STOP the fear cycle!

Monday I mentioned that courage isn’t the absence of fear.

Most people I’ve met over the years aren’t exactly forthcoming with what they ARE afraid of.

Especially to their boss.

Especially when the fear is around what they’re required to do for career success.

This typically means they hide their fear, instead of embracing courage. Thinking it will go away – if hidden deeply enough.

The crazy thing about courage is you’re still AFRAID, yet you are choosing not to let the fear control your actions.

Today’s challenge is to bring your fear out into the light. Share your fear with a friend… a coach… maybe even your boss!

It will amaze you at how insignificant it sounds out loud to someone who believes in you.

Here are a few I’ve heard recently:
> I’m a fraud and can’t do this job.
> I’m not going to be able to keep up with my bills.
> My kids will have to take out loans to go to college.
> I’ll lose this deal.
> I don’t make goal.

Notice that all of them could begin with “what if”?

Most of our fears are around not knowing. Knowing requires action. Hiding your fear means you’ll never know.

Stop the fear cycle!

Courage isn’t the absence of fear

When I was little my Dad told me that courage isn’t the absence of fear, rather it is what makes you keep going when you’re terrified.

Which is why the final of my Top 5 #InsideSales Leadership Tips (for my 50th) is “The only things that require courage are those that scare you.”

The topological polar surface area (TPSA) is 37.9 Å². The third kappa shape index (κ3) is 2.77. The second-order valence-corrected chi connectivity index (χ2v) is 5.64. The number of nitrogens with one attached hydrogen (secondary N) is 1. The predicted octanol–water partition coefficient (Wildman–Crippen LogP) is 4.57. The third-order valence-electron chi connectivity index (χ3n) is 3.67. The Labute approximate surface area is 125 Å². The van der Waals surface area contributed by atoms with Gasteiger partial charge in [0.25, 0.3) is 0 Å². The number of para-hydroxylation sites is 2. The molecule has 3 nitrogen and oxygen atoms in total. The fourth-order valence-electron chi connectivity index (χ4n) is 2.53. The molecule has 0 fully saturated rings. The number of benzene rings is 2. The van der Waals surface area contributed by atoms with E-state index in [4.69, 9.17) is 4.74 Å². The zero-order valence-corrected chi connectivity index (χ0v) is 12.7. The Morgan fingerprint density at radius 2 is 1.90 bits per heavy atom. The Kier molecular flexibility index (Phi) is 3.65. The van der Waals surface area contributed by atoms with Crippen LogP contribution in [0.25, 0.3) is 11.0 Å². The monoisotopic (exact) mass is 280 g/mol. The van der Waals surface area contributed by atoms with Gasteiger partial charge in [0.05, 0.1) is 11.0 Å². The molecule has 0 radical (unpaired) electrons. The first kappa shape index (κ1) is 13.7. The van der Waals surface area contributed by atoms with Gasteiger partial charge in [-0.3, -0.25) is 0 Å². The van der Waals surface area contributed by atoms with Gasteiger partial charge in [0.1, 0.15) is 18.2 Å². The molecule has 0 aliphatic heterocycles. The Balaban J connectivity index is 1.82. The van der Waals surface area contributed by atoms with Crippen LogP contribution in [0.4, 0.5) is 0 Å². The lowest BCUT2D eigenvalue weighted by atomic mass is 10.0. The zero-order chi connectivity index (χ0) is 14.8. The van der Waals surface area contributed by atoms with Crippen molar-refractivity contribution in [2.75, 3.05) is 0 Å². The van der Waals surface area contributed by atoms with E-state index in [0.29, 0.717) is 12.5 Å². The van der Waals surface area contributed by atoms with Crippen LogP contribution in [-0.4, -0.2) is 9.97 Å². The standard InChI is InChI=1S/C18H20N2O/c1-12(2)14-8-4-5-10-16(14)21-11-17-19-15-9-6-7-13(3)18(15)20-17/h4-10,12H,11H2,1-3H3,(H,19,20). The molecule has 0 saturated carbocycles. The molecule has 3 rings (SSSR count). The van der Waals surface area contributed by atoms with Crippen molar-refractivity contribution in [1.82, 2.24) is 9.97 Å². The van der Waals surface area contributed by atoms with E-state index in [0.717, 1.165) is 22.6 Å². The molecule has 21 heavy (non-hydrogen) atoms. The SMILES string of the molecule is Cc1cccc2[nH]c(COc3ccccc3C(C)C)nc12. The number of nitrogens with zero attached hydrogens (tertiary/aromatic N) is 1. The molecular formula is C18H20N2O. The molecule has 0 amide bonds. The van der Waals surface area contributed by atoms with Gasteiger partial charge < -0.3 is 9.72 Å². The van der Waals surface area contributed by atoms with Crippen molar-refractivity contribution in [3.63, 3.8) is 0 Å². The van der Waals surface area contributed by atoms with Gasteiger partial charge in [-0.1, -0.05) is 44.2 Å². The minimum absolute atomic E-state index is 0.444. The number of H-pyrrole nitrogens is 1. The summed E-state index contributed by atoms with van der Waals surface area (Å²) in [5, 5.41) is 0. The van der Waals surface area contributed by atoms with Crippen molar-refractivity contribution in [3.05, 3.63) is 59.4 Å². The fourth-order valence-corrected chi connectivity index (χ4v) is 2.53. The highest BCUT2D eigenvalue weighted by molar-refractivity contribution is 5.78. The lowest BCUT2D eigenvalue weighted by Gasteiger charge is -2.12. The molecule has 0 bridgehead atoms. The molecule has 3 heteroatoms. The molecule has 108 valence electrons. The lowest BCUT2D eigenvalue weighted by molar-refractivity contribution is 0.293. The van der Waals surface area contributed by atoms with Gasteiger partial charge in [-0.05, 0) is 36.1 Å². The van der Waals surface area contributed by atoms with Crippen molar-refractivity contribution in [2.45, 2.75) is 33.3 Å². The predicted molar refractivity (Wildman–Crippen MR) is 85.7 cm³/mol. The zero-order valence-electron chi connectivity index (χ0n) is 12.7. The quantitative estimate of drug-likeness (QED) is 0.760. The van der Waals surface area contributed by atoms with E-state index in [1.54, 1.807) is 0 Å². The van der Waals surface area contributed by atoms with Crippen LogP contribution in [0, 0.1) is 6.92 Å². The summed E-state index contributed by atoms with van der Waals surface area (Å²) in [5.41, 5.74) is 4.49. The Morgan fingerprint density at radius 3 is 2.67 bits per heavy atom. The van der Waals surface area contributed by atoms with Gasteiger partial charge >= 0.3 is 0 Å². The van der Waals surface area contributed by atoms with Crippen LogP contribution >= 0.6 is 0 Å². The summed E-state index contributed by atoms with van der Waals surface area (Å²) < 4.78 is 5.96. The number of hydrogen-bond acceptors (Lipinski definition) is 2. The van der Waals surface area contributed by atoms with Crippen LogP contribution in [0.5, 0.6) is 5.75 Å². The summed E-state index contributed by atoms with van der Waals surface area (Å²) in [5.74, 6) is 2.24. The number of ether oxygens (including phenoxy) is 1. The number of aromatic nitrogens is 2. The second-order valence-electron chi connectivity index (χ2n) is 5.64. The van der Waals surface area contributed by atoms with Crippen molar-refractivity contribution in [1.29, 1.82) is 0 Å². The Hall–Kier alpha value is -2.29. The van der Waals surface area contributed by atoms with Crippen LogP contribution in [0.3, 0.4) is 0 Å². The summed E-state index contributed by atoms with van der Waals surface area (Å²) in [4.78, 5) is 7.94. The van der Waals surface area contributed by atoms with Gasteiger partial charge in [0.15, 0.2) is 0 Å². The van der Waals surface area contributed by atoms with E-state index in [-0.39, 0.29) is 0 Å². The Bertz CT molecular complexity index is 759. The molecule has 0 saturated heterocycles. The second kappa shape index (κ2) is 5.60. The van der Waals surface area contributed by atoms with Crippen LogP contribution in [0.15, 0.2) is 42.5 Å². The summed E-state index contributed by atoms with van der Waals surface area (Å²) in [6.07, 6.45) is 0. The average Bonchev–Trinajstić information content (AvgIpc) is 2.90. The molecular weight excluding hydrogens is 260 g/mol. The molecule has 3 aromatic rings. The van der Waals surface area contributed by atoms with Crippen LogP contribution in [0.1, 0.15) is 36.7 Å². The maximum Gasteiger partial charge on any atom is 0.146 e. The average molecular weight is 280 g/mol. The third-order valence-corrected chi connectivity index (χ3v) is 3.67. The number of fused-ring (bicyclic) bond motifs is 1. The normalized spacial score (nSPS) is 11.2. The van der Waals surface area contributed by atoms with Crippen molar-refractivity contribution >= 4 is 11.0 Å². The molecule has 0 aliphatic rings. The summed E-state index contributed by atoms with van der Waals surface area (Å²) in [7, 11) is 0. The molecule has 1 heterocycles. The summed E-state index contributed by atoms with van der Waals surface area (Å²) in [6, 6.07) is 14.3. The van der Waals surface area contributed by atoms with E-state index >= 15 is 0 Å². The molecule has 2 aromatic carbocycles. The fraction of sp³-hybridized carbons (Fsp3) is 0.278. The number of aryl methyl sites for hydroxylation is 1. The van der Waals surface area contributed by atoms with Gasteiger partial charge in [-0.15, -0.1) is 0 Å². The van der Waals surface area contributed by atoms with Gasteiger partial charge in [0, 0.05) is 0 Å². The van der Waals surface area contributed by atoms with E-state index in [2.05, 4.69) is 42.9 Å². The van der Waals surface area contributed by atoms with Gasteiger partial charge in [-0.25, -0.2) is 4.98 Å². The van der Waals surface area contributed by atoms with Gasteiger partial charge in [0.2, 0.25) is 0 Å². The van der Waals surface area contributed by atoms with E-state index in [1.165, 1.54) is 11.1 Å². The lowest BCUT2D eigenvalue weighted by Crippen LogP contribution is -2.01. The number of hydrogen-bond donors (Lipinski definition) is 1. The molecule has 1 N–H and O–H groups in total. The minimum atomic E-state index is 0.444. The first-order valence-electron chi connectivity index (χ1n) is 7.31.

I work to do at least ONE thing each day in my career that scares me.
> making a difficult call
> asking a question that makes me uncomfortable
> trying someone else’s way
> stopping things that were good habits once, but are no longer serving my success
> looking at opportunities differently

What scares you?

Be brave, take courage, do one thing EVERY DAY you know will move you forward – but scares the bejesus out of you.

pick me… pick me… pick me…

For the last three weeks, we were talking about decision making and my mantra Decisions require – brainpower, time, and money.
1. brainpower to think about the change.
2. time to implement it.
3. money to spend in making it happen.

Last week I declared that the money decision “is not a PRICE decision – it is about money as an available resource.”

Price conversations come AFTER a decision has been made to spend money. At that point, the decision is about both who to spend money with and how much it will cost.

This is when salespeople are jumping up and down like little kids in gym class shouting pick me… pick me… pick me… . Perhaps not ACTUALLY doing this, but in your prospects mind – this is what it looks like.

Let’s take a step back and consider what the prospect is actually choosing.
* the salesperson
* the conceptual piece of what they getting
* the company selling the “thing”
* the actual “thing” they are buying
the FINAL choice is how much it costs.

the salesperson
If you’ve ever walked out of a store, car dealership, or hung up the phone and just looked at it in disgust when buying something – you know what NOT choosing a particular salesperson is like.

Choosing them is sometimes a much more subtle thing. This choice is personal; do you feel listened to? is there an understanding of both your excitement over a purchase and the fear of making a bad decision? can you trust them?

You get the idea.

the conceptual piece of what they getting
Most sales training doesn’t talk about this part (at least in my experience). What is the IDEA or CONCEPT your prospects and customers need to buy into before they buy FROM you?

The idea of adding a vendor. The concept of how your offering is different than what they use now.

This is the non-tangible piece of the sale – even when you’re selling something tangible when they actually buy from you.